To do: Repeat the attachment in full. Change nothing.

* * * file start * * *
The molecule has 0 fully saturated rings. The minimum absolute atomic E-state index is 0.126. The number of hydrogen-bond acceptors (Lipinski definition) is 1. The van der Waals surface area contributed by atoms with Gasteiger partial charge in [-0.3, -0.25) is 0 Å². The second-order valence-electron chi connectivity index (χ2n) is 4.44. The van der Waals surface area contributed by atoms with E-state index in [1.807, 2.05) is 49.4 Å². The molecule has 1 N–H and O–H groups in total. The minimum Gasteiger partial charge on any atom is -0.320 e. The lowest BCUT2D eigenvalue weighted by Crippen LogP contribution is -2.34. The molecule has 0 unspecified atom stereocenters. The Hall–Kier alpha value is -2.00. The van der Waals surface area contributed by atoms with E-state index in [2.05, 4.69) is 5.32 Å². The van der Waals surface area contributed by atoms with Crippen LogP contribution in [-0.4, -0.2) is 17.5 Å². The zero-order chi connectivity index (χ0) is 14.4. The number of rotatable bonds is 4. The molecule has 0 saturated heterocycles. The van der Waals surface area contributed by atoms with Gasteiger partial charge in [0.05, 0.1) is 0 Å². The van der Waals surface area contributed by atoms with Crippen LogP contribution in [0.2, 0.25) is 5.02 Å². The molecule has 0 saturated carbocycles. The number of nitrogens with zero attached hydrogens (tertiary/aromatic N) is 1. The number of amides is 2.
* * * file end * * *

The molecule has 0 fully saturated rings. The minimum absolute atomic E-state index is 0.126. The number of hydrogen-bond acceptors (Lipinski definition) is 1. The van der Waals surface area contributed by atoms with Gasteiger partial charge in [-0.3, -0.25) is 0 Å². The second-order valence-electron chi connectivity index (χ2n) is 4.44. The van der Waals surface area contributed by atoms with E-state index in [1.807, 2.05) is 49.4 Å². The molecule has 1 N–H and O–H groups in total. The minimum Gasteiger partial charge on any atom is -0.320 e. The lowest BCUT2D eigenvalue weighted by Crippen LogP contribution is -2.34. The molecule has 0 unspecified atom stereocenters. The Hall–Kier alpha value is -2.00. The van der Waals surface area contributed by atoms with E-state index in [2.05, 4.69) is 5.32 Å². The van der Waals surface area contributed by atoms with Crippen LogP contribution in [-0.4, -0.2) is 17.5 Å². The zero-order chi connectivity index (χ0) is 14.4. The number of rotatable bonds is 4. The molecule has 0 saturated heterocycles. The van der Waals surface area contributed by atoms with Gasteiger partial charge in [0.05, 0.1) is 0 Å². The van der Waals surface area contributed by atoms with Crippen LogP contribution in [0.2, 0.25) is 5.02 Å². The molecule has 0 saturated carbocycles. The number of nitrogens with zero attached hydrogens (tertiary/aromatic N) is 1. The number of amides is 2.